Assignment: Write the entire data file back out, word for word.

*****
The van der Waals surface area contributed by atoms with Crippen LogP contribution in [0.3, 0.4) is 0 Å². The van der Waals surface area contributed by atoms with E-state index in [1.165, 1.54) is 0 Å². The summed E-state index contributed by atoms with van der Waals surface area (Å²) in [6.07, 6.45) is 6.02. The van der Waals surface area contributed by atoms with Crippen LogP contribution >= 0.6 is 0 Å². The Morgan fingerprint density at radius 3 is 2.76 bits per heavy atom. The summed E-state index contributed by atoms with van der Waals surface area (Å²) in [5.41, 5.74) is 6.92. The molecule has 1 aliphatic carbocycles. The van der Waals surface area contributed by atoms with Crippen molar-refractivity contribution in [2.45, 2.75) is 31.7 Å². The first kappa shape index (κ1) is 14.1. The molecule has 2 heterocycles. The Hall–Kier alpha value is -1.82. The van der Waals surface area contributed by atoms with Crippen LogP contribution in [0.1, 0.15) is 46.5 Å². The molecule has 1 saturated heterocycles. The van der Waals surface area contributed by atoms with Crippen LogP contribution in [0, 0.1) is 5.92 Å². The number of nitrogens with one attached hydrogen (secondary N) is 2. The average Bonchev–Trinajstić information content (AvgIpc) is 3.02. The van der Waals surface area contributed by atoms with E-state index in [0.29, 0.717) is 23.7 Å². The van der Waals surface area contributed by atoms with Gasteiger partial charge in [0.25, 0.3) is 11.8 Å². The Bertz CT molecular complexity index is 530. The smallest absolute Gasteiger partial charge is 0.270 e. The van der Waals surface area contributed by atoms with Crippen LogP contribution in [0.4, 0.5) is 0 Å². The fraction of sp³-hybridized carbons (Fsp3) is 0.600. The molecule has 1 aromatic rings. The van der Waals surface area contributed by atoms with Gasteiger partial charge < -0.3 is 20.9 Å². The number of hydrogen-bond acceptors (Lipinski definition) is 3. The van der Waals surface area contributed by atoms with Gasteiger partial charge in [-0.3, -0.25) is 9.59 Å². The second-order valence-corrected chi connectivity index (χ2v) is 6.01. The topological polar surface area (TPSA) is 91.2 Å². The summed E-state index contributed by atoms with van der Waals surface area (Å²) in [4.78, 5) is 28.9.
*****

The van der Waals surface area contributed by atoms with Crippen LogP contribution in [0.3, 0.4) is 0 Å². The van der Waals surface area contributed by atoms with E-state index in [1.165, 1.54) is 0 Å². The summed E-state index contributed by atoms with van der Waals surface area (Å²) in [6.07, 6.45) is 6.02. The van der Waals surface area contributed by atoms with Crippen LogP contribution >= 0.6 is 0 Å². The Morgan fingerprint density at radius 3 is 2.76 bits per heavy atom. The summed E-state index contributed by atoms with van der Waals surface area (Å²) in [5.41, 5.74) is 6.92. The molecule has 1 aliphatic carbocycles. The van der Waals surface area contributed by atoms with Crippen molar-refractivity contribution in [2.45, 2.75) is 31.7 Å². The first kappa shape index (κ1) is 14.1. The molecule has 2 heterocycles. The Hall–Kier alpha value is -1.82. The van der Waals surface area contributed by atoms with Crippen LogP contribution in [0.1, 0.15) is 46.5 Å². The molecule has 1 saturated heterocycles. The van der Waals surface area contributed by atoms with Crippen LogP contribution in [0, 0.1) is 5.92 Å². The number of nitrogens with one attached hydrogen (secondary N) is 2. The average Bonchev–Trinajstić information content (AvgIpc) is 3.02. The van der Waals surface area contributed by atoms with E-state index in [0.29, 0.717) is 23.7 Å². The van der Waals surface area contributed by atoms with Gasteiger partial charge in [0.25, 0.3) is 11.8 Å². The Bertz CT molecular complexity index is 530. The smallest absolute Gasteiger partial charge is 0.270 e. The van der Waals surface area contributed by atoms with Crippen LogP contribution in [0.4, 0.5) is 0 Å². The fraction of sp³-hybridized carbons (Fsp3) is 0.600. The molecule has 1 aromatic rings. The van der Waals surface area contributed by atoms with Gasteiger partial charge < -0.3 is 20.9 Å². The number of hydrogen-bond acceptors (Lipinski definition) is 3. The van der Waals surface area contributed by atoms with Gasteiger partial charge in [-0.3, -0.25) is 9.59 Å². The second-order valence-corrected chi connectivity index (χ2v) is 6.01. The topological polar surface area (TPSA) is 91.2 Å². The summed E-state index contributed by atoms with van der Waals surface area (Å²) in [4.78, 5) is 28.9.